A SIGNAL DETECTION ANALYSIS OF AUDITORS' ANALYTICAL REVIEW JUDGMENTS.

Persistent Link:
http://hdl.handle.net/10150/143041
Title:
A SIGNAL DETECTION ANALYSIS OF AUDITORS' ANALYTICAL REVIEW JUDGMENTS.
Author:
ARIYO, ADEMOLA.
Issue Date:
1982
Publisher:
The University of Arizona.
Rights:
Copyright © is held by the author. Digital access to this material is made possible by the University Libraries, University of Arizona. Further transmission, reproduction or presentation (such as public display or performance) of protected items is prohibited except with permission of the author.
Abstract:
The auditors' preliminary analytical review procedures (PARPs) have recently received increased attention in the accounting literature, because of the growing realization that PARPs may significantly enhance audit effectiveness and efficiency. Although both judgmental and statistical PARPs (JARPs and SARPs respectively) are recognized in the professional literature, earlier research has concentrated exclusively on statistical ARPs (SARPs). This research bias is inappropriate, given that SARPs merely supplement, but do not replace, auditor-judgments in PARPs. Enhancement of audit effectiveness and efficiency requires, therefore, evidence bearing on several aspects of auditors' PARPs judgments. This dissertation uses a model based on Signal Detection Theory to provide evidence relating to the following aspects of auditors' PARPs judgments: (a) judgmental accuracy, (b) decision errors, (c) implicit loss functions, and (d) information required to facilitate PARPs judgments. The major findings of the study were: (1) auditors can make reasonably accurate AR judgments on the basis of limited information available at the onset of an audit; (2) their responses were affected by judgmental biases, with a propensity to flag for intensive audit account book values which are fairly presented; (3) the auditors' judgments were miscalibrated, being mostly overconfident; and (4) simple ARPs such as ratio analysis, scanning, and comparisons amongst data, are those preferred by auditors for their PARPs judgments. This study's findings suggest the need to identify the causes, and subsequently mitigate the effects, of judgment biases before the potential of auditors' AR judgments at enhancing audit effectiveness and efficiency can be fully realized.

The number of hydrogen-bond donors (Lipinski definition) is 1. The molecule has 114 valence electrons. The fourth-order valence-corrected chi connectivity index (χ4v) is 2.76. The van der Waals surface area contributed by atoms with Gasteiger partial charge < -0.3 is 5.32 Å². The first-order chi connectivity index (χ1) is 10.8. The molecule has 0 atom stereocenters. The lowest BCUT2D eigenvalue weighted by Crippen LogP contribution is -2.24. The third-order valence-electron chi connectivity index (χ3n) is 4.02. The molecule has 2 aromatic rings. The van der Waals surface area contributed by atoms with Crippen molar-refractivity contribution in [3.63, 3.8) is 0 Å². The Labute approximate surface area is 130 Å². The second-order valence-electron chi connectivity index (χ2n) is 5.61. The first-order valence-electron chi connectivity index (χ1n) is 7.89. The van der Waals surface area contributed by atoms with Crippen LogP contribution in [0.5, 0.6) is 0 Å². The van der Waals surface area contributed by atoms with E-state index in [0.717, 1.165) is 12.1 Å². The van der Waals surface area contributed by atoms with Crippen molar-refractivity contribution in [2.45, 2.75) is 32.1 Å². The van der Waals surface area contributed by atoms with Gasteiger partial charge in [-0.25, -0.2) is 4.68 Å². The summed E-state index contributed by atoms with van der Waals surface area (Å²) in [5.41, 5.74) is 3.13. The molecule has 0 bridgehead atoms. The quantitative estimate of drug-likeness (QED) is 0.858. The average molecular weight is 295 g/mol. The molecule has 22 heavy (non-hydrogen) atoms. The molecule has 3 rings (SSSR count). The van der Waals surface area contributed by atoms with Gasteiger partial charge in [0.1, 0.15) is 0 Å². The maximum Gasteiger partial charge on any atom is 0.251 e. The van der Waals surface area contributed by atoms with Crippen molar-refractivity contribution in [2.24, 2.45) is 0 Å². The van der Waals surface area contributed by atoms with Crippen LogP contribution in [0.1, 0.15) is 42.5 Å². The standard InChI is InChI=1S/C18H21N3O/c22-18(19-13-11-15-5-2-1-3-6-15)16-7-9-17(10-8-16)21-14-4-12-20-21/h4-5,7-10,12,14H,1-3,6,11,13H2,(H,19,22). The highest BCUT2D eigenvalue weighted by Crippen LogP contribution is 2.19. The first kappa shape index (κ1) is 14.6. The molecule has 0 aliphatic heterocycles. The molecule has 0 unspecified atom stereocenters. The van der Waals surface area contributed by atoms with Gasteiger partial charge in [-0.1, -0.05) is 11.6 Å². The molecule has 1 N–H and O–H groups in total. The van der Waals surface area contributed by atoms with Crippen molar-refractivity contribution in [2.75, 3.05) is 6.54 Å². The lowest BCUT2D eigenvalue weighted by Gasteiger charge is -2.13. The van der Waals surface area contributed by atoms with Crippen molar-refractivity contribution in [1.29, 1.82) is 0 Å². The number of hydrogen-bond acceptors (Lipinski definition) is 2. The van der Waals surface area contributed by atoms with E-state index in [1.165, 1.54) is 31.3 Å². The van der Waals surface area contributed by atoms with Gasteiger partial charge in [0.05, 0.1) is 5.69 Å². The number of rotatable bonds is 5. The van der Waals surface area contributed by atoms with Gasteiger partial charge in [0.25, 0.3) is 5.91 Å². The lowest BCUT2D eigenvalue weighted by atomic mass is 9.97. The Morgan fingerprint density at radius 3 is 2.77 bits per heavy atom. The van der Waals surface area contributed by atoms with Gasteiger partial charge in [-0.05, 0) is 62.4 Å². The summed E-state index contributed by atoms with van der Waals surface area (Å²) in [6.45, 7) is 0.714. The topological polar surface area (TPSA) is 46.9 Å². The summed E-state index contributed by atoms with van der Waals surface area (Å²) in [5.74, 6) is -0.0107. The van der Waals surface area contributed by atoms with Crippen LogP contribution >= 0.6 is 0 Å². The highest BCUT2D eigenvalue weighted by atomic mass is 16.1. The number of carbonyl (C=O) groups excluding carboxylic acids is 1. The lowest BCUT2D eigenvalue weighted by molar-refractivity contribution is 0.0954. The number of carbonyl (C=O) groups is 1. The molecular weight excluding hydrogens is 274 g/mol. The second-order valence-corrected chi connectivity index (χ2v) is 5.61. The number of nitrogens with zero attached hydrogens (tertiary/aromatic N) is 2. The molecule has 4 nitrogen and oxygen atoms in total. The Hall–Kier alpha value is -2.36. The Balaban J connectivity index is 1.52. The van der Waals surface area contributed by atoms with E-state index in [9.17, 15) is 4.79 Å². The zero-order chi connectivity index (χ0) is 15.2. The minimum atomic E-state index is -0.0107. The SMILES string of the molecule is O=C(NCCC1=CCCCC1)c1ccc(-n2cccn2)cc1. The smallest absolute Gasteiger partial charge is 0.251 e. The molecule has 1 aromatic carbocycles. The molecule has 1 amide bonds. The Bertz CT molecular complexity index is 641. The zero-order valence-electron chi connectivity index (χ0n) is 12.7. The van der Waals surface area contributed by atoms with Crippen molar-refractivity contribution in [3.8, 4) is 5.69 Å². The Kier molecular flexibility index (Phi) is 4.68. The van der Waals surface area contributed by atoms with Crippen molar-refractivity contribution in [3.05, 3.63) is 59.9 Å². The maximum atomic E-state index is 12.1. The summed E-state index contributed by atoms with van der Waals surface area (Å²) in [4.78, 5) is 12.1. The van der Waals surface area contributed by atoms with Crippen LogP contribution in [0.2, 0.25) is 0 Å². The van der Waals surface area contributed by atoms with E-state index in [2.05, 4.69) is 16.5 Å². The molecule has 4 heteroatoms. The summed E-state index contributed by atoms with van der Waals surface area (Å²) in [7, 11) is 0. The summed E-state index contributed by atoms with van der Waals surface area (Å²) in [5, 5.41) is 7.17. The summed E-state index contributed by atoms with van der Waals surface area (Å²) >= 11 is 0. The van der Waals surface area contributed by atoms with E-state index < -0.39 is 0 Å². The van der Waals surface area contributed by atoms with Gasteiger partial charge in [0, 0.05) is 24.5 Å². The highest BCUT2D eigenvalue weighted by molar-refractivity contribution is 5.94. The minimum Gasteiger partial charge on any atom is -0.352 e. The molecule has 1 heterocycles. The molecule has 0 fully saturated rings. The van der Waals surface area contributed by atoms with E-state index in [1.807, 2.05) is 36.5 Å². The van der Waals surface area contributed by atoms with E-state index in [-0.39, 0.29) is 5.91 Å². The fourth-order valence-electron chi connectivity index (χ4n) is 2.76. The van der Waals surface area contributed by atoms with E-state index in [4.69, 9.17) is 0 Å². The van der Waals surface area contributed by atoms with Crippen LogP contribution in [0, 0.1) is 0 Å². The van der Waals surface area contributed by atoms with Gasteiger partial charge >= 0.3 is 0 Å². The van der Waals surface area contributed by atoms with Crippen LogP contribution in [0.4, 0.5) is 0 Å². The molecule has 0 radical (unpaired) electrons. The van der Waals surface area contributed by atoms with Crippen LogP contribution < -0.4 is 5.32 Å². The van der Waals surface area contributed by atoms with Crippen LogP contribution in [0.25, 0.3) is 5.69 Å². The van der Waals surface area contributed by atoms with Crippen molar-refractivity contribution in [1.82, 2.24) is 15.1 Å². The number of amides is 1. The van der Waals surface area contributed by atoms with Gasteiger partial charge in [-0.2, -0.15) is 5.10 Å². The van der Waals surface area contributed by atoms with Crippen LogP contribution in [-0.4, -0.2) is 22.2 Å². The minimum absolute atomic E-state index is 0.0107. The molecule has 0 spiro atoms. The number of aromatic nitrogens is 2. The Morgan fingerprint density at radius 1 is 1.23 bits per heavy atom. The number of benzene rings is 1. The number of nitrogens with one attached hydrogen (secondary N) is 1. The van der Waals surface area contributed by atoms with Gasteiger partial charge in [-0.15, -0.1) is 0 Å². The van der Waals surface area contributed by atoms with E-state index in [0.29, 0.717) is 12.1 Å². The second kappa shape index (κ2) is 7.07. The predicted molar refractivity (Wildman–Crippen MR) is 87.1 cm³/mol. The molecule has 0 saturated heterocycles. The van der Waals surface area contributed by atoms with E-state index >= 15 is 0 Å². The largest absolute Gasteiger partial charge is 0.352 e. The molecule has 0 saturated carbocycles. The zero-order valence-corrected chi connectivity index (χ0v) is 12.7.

Type:
text; Dissertation-Reproduction (electronic)
Keywords:
Auditing
Degree Name:
Ph.D.
Degree Level:
Doctoral
Degree Program:
Accounting; Graduate College
Degree Grantor:
University of Arizona
Committee Chair:
Soloman, Ira

Full metadata record

DC FieldValue Language
dc.language.isoen_USen_US
dc.titleA SIGNAL DETECTION ANALYSIS OF AUDITORS' ANALYTICAL REVIEW JUDGMENTS.en_US
dc.creatorARIYO, ADEMOLA.en_US
dc.contributor.authorARIYO, ADEMOLA.en_US
dc.date.issued1982en_US
dc.publisherThe University of Arizona.en_US
dc.rightsCopyright © is held by the author. Digital access to this material is made possible by the University Libraries, University of Arizona. Further transmission, reproduction or presentation (such as public display or performance) of protected items is prohibited except with permission of the author.en_US
dc.description.abstractThe auditors' preliminary analytical review procedures (PARPs) have recently received increased attention in the accounting literature, because of the growing realization that PARPs may significantly enhance audit effectiveness and efficiency. Although both judgmental and statistical PARPs (JARPs and SARPs respectively) are recognized in the professional literature, earlier research has concentrated exclusively on statistical ARPs (SARPs). This research bias is inappropriate, given that SARPs merely supplement, but do not replace, auditor-judgments in PARPs. Enhancement of audit effectiveness and efficiency requires, therefore, evidence bearing on several aspects of auditors' PARPs judgments. This dissertation uses a model based on Signal Detection Theory to provide evidence relating to the following aspects of auditors' PARPs judgments: (a) judgmental accuracy, (b) decision errors, (c) implicit loss functions, and (d) information required to facilitate PARPs judgments. The major findings of the study were: (1) auditors can make reasonably accurate AR judgments on the basis of limited information available at the onset of an audit; (2) their responses were affected by judgmental biases, with a propensity to flag for intensive audit account book values which are fairly presented; (3) the auditors' judgments were miscalibrated, being mostly overconfident; and (4) simple ARPs such as ratio analysis, scanning, and comparisons amongst data, are those preferred by auditors for their PARPs judgments. This study's findings suggest the need to identify the causes, and subsequently mitigate the effects, of judgment biases before the potential of auditors' AR judgments at enhancing audit effectiveness and efficiency can be fully realized.en_US
dc.typetexten_US
dc.typeDissertation-Reproduction (electronic)en_US
dc.subjectAuditingen_US
thesis.degree.namePh.D.en_US
thesis.degree.levelDoctoralen_US
thesis.degree.disciplineAccountingen_US
thesis.degree.disciplineGraduate Collegeen_US
thesis.degree.grantorUniversity of Arizonaen_US
dc.contributor.chairSoloman, Iraen_US
dc.contributor.committeememberFerrell, William R.en_US
dc.contributor.committeememberSummers, George W.en_US
dc.contributor.committeememberVickrey, Donen_US
dc.contributor.committeememberWaller, Williamen_US
dc.identifier.proquest8305971en_US
dc.identifier.oclc683271998en_US
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